John Hoffman, 1945
Starring: Lon Chaney, Jr., J. Carrol Naish, Brenda Joyce
Though the fifth film in the Inner Sanctum mystery series isn’t a particularly good one, it at least breaks from the plot mold of the first four films. A scientist, Jeff Carter (Chaney), is experimenting on a new break through vaccine for influenza, but things go horribly wrong. He shows up at the home of a lawyer friend with a bag and announces that he must make a confession. It turns out that the bag contains the head of his former boss, greedy businessman Roger Graham, who took credit for Carter’s vaccine and stole all the profits. While Carter was in South America, perfecting the formula, Graham tried to steal his wife and killed his young son by releasing the vaccine before it was ready or fully tested.
Strange Confession definitely benefits from mixing up the tired old plot formula. Though Chaney is again downtrodden for basically the entire film, at least he isn’t surrounded by a gaggle of women desperate to get in his pants, something that made the premises of the first four films difficult to accept. I also tend to enjoy films that begin with the ending and Strange Confession delivers in that department - Carter confessing to murder while holding a decapitated head in a bag is fairly lurid. The use of flashbacks is refreshing, considering that all the other films have been mostly linear and relied mostly on silly voice overs.
Lon Chaney, Jr. stars, yet again, but the wonderful J. Carrol Naish returns and Brenda Joyce joins as the leading lady, a role she would reprise for the final film in the series, Pillow of Death. Naish is certainly the main reason to watch this film and though he is also in Calling Dr. Death, the first film of the series, this entry has far more to offer than that dud. While this is still fundamentally a mystery-melodrama, it has a sense of atmosphere only equalled by the second film in the series, Weird Woman, and the final final, Pillow of Death, which is partly a haunted house movie.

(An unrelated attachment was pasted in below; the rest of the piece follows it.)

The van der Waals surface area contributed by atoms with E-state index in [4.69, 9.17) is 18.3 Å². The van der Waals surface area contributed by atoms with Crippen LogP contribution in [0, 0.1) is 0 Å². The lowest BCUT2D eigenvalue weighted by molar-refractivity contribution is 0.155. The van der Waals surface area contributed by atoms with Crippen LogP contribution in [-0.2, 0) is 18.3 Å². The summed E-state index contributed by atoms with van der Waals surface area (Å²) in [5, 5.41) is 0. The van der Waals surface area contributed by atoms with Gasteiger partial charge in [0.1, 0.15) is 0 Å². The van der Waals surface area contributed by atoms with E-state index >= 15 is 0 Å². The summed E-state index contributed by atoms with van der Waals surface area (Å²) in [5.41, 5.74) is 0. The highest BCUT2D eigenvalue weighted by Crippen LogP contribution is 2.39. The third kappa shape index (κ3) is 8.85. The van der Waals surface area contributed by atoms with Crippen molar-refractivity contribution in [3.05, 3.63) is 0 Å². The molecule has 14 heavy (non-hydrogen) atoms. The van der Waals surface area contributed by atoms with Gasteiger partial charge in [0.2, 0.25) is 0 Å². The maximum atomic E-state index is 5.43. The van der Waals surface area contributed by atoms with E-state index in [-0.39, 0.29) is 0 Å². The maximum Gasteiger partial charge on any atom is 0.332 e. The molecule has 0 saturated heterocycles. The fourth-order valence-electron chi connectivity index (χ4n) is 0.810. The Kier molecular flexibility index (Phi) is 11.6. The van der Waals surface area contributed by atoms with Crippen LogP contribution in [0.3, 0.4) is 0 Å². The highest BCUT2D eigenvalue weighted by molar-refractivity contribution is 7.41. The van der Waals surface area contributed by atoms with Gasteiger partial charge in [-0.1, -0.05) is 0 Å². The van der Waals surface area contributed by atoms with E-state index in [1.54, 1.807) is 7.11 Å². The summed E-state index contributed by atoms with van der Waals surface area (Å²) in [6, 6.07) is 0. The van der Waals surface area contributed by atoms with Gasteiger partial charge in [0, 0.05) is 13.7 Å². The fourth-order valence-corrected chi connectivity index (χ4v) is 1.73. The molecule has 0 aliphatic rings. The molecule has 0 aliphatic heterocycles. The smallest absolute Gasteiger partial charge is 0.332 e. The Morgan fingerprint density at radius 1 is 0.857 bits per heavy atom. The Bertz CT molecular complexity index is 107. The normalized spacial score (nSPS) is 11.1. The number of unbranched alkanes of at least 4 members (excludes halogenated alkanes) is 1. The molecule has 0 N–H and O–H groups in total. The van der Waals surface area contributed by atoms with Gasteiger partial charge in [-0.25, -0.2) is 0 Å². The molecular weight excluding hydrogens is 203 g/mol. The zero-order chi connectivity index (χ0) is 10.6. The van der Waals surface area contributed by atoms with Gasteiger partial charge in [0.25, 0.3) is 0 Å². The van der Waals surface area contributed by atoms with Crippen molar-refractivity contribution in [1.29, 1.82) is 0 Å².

Also known as The Missing Head, this film was essentially unavailable until the ‘90s due to an issue with the rights to the story. Strange Confession was basically a remake of Claude Rains’ vehicle The Man Who Reclaimed His Head (1934). Though Universal had the rights to use the story for that film (from a play by Jean Bart), there was a dispute about whether or not they had the rights to make a second remake, so it all but disappeared until its video release in the ‘90s.
You can get all six of the Inner Sanctum films in this two-disc set. While neither the set nor Strange Confession comes highly recommended, they might be of interest to fans of early mystery films or fans of Lon Chaney, Jr.